Recipe 12.7. Parsing File and Directory Paths


Problem

You need to extract a directory name from a full path to a file or get just the filename portion, and you don't want to mess with all of those backslashes.

Solution

Use the path-parsing methods found in the My.Computer. FileSystem object: CombinePath(), GetName(), and GetParentPath().

Discussion

As a programmer, you spend a lot of time manipulating string data. The .NET Framework has taken on itself some of the burden involved in specific types of string management. XML is a good example: you can use the XML objects included in .NET instead of stringing together the various components yourself. .NET provides similar convenience features for path-string manipulation.

The My namespace includes three methods designed to help you manage path strings. None of them compares the supplied paths to existing files or directories on the local or network file system; they are purely string-manipulation methods. Here are the methods:


My.Computer.FileSystem.CombinePath( )

The CombinePath( ) method accepts an absolute path and a relative path to attach to the end of the absolute path. It returns the combined path with the relative part attached to the end of the absolute part, with any necessary "\" characters added where needed. The relative part may be a directory name or a filename. For example:

 Dim newPath As String = _    My.Computer.FileSystem.CombinePath( _    "C:\temp", "WorkFiles\TodaysWork.txt") MsgBox(newPath)    ' Displays: "C:\temp\WorkFiles\TodaysWork.txt" 

If you provide a relative path for the first "absolute" argument, CombinePath( ) first modifies the argument so that it indicates a directory within the current directory as understood by the application. For instance, if the current directory is C:\temp, the statement:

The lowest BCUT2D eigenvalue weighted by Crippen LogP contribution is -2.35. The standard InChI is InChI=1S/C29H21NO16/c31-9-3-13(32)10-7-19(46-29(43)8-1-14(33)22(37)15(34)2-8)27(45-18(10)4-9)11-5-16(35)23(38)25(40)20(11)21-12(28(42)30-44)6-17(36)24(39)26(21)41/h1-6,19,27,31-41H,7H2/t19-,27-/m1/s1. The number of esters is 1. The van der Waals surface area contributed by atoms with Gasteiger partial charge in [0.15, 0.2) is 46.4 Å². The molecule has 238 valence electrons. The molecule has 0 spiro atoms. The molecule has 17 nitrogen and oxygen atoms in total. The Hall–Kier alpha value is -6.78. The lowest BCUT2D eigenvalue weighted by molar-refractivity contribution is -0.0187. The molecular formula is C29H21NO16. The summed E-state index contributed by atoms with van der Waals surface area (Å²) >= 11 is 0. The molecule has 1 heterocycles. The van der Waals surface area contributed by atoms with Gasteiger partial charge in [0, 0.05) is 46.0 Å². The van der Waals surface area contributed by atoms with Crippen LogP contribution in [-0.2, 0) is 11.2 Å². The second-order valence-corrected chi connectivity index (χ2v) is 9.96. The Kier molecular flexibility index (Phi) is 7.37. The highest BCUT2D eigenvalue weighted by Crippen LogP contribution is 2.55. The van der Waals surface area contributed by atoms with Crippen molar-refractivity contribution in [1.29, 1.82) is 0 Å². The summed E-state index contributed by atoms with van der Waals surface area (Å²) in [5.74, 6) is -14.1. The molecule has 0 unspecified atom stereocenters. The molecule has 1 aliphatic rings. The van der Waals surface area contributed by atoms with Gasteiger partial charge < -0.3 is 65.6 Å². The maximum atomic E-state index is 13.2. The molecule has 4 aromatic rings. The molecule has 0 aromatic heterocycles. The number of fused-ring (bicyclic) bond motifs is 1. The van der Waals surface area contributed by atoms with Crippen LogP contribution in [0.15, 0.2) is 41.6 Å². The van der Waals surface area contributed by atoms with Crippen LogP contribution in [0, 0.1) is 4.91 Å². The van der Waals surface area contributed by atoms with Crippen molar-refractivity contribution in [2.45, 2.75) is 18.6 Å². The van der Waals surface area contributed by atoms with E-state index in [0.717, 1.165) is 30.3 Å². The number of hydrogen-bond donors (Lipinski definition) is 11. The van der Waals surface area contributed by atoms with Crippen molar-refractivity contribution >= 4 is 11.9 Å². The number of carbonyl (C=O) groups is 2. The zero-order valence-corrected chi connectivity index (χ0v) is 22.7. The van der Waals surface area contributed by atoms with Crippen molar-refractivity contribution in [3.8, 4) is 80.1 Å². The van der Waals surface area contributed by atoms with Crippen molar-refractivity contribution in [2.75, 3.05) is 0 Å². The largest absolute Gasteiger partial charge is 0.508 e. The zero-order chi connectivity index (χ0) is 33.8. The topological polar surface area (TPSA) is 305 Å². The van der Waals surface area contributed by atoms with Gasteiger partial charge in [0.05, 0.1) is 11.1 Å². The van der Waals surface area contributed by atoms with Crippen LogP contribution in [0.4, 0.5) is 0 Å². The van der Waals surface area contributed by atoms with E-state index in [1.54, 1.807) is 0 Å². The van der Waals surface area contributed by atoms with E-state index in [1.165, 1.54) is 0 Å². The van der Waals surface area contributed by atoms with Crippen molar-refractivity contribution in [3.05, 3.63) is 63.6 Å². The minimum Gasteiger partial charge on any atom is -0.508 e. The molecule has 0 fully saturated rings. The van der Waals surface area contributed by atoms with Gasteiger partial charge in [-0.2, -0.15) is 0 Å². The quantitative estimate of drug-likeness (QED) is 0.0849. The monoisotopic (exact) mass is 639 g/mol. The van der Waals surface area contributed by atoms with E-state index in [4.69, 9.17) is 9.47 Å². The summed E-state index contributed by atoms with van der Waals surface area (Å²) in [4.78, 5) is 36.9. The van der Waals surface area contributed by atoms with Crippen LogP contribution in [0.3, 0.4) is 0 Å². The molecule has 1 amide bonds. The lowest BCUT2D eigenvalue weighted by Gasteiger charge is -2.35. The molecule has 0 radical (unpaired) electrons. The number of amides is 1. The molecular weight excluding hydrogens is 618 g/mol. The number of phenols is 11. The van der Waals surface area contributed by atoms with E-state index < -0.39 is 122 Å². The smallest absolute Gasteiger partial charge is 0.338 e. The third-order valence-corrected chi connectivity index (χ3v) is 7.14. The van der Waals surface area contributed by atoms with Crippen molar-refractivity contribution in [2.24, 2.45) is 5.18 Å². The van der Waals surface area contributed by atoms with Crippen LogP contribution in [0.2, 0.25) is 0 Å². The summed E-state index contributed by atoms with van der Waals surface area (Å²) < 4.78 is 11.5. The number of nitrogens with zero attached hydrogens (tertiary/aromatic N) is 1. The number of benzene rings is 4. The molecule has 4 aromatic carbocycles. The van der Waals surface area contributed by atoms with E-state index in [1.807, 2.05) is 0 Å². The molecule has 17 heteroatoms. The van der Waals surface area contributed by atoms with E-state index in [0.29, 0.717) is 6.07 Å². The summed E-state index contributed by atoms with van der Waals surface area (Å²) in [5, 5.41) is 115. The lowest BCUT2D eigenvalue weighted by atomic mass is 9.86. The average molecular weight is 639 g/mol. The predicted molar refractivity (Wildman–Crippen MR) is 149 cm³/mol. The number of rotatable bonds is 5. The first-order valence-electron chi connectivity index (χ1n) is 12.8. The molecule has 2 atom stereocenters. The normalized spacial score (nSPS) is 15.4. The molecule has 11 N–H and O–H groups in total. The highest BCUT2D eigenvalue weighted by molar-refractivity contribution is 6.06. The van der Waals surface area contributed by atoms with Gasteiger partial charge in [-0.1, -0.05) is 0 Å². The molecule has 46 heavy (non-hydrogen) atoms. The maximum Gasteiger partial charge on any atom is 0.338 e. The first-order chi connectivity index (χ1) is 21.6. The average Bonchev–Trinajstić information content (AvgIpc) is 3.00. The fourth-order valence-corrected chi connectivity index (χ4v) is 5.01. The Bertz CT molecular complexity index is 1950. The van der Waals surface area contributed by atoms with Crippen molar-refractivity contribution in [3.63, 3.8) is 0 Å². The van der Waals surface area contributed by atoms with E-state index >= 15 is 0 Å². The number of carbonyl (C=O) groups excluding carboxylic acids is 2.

MsgBox(My.Computer.FileSystem.CombinePath( _    "part1", "part2") 

displays C:\temp\part1\part2.


My.Computer.FileSystem.GetName( )

This method extracts the final component of a supplied path and returns it:

 ' ----- Displays: part2 MsgBox(My.Computer.FileSystem.GetName( _    "C:\temp\part1\part2")) 

You can supply absolute or relative paths to the GetName( ) function. The result of the function is always the final path component of whatever string you send.


My.Computer.FileSystem.GetParentPath( )

The GetParentPath( ) method returns everything except the final component of a supplied path. That is, it returns the directory that contains the final path component. If there is a trailing backslash, it is removed:

 ' ----- Displays: C:\temp\part1 MsgBox(My.Computer.FileSystem.GetParentPath( _    "C:\temp\part1\part2")) 

You can supply absolute or relative paths to the GetParentPath( ) function. The result of the function is always the parent-path component of whatever string you send. If you provide a string that contains only a single relative component (such as "MyDirectory" or ".."), this function returns a zero-length string.

Although these three methods deal exclusively with strings and not with actual paths, they do perform some minimal text analysis to ensure you process valid paths. If you attempt to use Unix-style forward slashes ("/") in your paths instead of the Windows-style backslash ("\"), these methods convert all "/" characters to "\" before generating results. Also, these methods raise an exception if you supply a URI-based file path (as in file://system/directory/file).




Visual Basic 2005 Cookbook(c) Solutions for VB 2005 Programmers
Visual Basic 2005 Cookbook: Solutions for VB 2005 Programmers (Cookbooks (OReilly))
ISBN: 0596101775
EAN: 2147483647
Year: 2006
Pages: 400

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